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  • Title: Hamlet (Quarto 2, 1604)
  • Textual editor: Eric Rasmussen
  • ISBN: 978-1-55058-434-9

    Copyright Internet Shakespeare Editions. This text may be freely used for educational, non-proift purposes; for all other uses contact the Coordinating Editor.
    Author: William Shakespeare
    Not Peer Reviewed

    Hamlet (Quarto 2, 1604)

    Prince of Denmarke.
    Then trip him that his heels may kick at heauen,
    And that his soule may be as damnd and black
    2370As hell whereto it goes; my mother staies,
    This phisick but prolongs thy sickly daies. Exit.
    King. My words fly vp, my thoughts remaine belowe
    Words without thoughts neuer to heauen goe. Exit.

    Enter Gertrard and Polonius.
    2375Pol. A will come strait, looke you lay home to him,
    Tell him his prancks haue beene too braod to beare with,
    And that your grace hath screend and stood betweene
    Much heate and him, Ile silence me euen heere,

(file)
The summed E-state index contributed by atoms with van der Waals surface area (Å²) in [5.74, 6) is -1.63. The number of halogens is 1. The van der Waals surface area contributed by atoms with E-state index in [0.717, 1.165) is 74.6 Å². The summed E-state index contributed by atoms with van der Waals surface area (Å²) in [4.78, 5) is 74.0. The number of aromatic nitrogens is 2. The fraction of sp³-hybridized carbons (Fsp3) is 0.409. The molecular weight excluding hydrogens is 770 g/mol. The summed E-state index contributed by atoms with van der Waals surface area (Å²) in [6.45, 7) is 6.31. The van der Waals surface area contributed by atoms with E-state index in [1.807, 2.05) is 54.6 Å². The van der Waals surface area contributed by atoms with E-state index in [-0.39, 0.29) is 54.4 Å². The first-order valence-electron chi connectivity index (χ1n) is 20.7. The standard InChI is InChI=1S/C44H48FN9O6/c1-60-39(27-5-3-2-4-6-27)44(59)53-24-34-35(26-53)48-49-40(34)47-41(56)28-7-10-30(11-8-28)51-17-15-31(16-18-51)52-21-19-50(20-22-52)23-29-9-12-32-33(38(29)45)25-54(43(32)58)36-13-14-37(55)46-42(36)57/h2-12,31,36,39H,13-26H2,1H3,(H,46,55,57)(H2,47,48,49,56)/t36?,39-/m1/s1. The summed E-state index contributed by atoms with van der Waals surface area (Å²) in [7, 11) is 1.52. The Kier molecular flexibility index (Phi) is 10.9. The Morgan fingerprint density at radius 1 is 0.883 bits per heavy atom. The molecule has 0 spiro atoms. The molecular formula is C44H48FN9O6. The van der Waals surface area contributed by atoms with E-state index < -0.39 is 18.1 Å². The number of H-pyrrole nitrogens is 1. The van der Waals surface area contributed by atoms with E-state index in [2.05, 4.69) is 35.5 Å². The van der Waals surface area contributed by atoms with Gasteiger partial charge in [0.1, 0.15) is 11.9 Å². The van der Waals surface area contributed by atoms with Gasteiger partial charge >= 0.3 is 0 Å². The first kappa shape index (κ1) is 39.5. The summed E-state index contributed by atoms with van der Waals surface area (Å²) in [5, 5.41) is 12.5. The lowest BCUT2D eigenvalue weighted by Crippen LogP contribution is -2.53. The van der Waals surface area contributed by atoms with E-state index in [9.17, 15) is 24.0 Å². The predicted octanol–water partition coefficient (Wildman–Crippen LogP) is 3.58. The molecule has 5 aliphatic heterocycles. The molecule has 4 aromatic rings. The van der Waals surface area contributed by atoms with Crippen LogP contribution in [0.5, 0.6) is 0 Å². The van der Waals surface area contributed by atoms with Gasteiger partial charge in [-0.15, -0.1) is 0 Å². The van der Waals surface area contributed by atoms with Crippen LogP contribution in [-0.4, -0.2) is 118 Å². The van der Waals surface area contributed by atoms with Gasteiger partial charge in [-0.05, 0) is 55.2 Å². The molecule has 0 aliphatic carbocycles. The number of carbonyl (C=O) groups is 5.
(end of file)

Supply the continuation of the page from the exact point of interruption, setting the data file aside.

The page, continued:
2380Pray you be round.

    Enter Hamlet.
    Ger. Ile wait you, feare me not,
    With-drawe, I heare him comming.
    2385Ham. Now mother, what's the matter?
    Ger. Hamlet, thou hast thy father much offended.
    Ham. Mother, you haue my father much offended.
    Ger. Come, come, you answere with an idle tongue.
    Ham. Goe, goe, you question with a wicked tongue.
    2390Ger. Why how now Hamlet?
    Ham. What's the matter now?
    Ger. Haue you forgot me?
    Ham. No by the rood not so,
    You are the Queene, your husbands brothers wife,
    2395And would it were not so, you are my mother.
    Ger. Nay, then Ile set those to you that can speake.
    Ham. Come, come, and sit you downe, you shall not boudge,
    You goe not till I set you vp a glasse
    2400Where you may see the most part of you.
    Ger. What wilt thou doe, thou wilt not murther me,
    Helpe how.
    Pol. What how helpe.
    Ham. How now, a Rat, dead for a Duckat, dead.
    2405Pol. O I am slaine.
    Ger. O me, what hast thou done?
    Ham, Nay I knowe not, is it the King?